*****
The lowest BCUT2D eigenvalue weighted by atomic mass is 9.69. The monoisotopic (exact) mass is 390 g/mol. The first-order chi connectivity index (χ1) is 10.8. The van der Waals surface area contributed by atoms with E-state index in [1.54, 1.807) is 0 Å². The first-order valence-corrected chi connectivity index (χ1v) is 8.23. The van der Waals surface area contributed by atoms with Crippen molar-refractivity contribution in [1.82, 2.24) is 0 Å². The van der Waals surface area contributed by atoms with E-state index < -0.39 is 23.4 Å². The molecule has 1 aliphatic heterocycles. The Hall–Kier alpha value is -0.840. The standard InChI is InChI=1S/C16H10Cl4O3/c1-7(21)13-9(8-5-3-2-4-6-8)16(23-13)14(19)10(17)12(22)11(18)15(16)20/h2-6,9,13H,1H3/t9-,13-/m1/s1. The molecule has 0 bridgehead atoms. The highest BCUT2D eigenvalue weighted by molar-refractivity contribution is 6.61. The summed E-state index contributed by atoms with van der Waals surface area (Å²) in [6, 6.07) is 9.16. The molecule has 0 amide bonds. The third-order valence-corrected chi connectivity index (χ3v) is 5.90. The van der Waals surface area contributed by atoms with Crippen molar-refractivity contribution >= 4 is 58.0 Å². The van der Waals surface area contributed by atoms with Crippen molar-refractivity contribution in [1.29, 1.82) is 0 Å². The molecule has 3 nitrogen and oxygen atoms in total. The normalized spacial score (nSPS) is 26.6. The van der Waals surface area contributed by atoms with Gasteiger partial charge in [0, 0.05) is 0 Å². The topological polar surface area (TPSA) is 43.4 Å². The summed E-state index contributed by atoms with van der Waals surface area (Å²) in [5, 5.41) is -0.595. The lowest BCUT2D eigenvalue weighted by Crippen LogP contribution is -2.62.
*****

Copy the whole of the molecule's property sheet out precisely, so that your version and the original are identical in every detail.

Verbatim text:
The lowest BCUT2D eigenvalue weighted by atomic mass is 9.69. The monoisotopic (exact) mass is 390 g/mol. The first-order chi connectivity index (χ1) is 10.8. The van der Waals surface area contributed by atoms with E-state index in [1.54, 1.807) is 0 Å². The first-order valence-corrected chi connectivity index (χ1v) is 8.23. The van der Waals surface area contributed by atoms with Crippen molar-refractivity contribution in [1.82, 2.24) is 0 Å². The van der Waals surface area contributed by atoms with E-state index < -0.39 is 23.4 Å². The molecule has 1 aliphatic heterocycles. The Hall–Kier alpha value is -0.840. The standard InChI is InChI=1S/C16H10Cl4O3/c1-7(21)13-9(8-5-3-2-4-6-8)16(23-13)14(19)10(17)12(22)11(18)15(16)20/h2-6,9,13H,1H3/t9-,13-/m1/s1. The molecule has 0 bridgehead atoms. The highest BCUT2D eigenvalue weighted by molar-refractivity contribution is 6.61. The summed E-state index contributed by atoms with van der Waals surface area (Å²) in [6, 6.07) is 9.16. The molecule has 0 amide bonds. The third-order valence-corrected chi connectivity index (χ3v) is 5.90. The van der Waals surface area contributed by atoms with Crippen molar-refractivity contribution >= 4 is 58.0 Å². The van der Waals surface area contributed by atoms with Crippen molar-refractivity contribution in [1.29, 1.82) is 0 Å². The molecule has 3 nitrogen and oxygen atoms in total. The normalized spacial score (nSPS) is 26.6. The van der Waals surface area contributed by atoms with Gasteiger partial charge in [0, 0.05) is 0 Å². The topological polar surface area (TPSA) is 43.4 Å². The summed E-state index contributed by atoms with van der Waals surface area (Å²) in [5, 5.41) is -0.595. The lowest BCUT2D eigenvalue weighted by Crippen LogP contribution is -2.62.